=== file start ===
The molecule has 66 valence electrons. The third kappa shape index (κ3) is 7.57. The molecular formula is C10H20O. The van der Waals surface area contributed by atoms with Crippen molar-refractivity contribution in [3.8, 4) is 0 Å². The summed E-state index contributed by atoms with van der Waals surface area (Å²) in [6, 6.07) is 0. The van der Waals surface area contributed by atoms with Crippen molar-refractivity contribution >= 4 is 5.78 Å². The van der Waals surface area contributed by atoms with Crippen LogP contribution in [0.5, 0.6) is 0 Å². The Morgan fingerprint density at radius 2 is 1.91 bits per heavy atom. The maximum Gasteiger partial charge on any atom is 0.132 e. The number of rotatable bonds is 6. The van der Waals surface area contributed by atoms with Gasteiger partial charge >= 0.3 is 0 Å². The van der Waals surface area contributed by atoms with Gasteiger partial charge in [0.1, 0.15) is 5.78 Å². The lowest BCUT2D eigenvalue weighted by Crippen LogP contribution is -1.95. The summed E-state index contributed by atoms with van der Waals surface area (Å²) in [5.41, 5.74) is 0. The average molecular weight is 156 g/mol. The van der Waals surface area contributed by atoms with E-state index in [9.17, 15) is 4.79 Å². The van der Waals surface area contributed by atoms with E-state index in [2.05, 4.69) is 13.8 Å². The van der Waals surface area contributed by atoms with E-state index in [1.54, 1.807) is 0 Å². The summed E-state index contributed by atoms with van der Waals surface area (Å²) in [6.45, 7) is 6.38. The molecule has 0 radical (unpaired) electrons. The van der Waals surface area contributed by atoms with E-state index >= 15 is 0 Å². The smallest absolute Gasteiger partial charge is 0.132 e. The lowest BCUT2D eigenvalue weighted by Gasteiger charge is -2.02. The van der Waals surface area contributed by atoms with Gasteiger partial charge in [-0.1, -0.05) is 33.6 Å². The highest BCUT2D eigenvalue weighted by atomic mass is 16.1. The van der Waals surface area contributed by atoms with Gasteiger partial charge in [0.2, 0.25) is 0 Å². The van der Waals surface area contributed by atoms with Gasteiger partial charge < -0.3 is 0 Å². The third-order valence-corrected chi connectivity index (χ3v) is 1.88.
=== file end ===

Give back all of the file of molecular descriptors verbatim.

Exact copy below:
The molecule has 66 valence electrons. The third kappa shape index (κ3) is 7.57. The molecular formula is C10H20O. The van der Waals surface area contributed by atoms with Crippen molar-refractivity contribution in [3.8, 4) is 0 Å². The summed E-state index contributed by atoms with van der Waals surface area (Å²) in [6, 6.07) is 0. The van der Waals surface area contributed by atoms with Crippen molar-refractivity contribution >= 4 is 5.78 Å². The van der Waals surface area contributed by atoms with Crippen LogP contribution in [0.5, 0.6) is 0 Å². The Morgan fingerprint density at radius 2 is 1.91 bits per heavy atom. The maximum Gasteiger partial charge on any atom is 0.132 e. The number of rotatable bonds is 6. The van der Waals surface area contributed by atoms with Gasteiger partial charge >= 0.3 is 0 Å². The van der Waals surface area contributed by atoms with Gasteiger partial charge in [0.1, 0.15) is 5.78 Å². The lowest BCUT2D eigenvalue weighted by Crippen LogP contribution is -1.95. The summed E-state index contributed by atoms with van der Waals surface area (Å²) in [5.41, 5.74) is 0. The average molecular weight is 156 g/mol. The van der Waals surface area contributed by atoms with E-state index in [9.17, 15) is 4.79 Å². The van der Waals surface area contributed by atoms with E-state index in [2.05, 4.69) is 13.8 Å². The van der Waals surface area contributed by atoms with E-state index in [1.54, 1.807) is 0 Å². The summed E-state index contributed by atoms with van der Waals surface area (Å²) in [6.45, 7) is 6.38. The molecule has 0 radical (unpaired) electrons. The van der Waals surface area contributed by atoms with E-state index >= 15 is 0 Å². The smallest absolute Gasteiger partial charge is 0.132 e. The lowest BCUT2D eigenvalue weighted by Gasteiger charge is -2.02. The van der Waals surface area contributed by atoms with Gasteiger partial charge in [-0.1, -0.05) is 33.6 Å². The highest BCUT2D eigenvalue weighted by atomic mass is 16.1. The van der Waals surface area contributed by atoms with Gasteiger partial charge in [0.2, 0.25) is 0 Å². The van der Waals surface area contributed by atoms with Gasteiger partial charge < -0.3 is 0 Å². The third-order valence-corrected chi connectivity index (χ3v) is 1.88.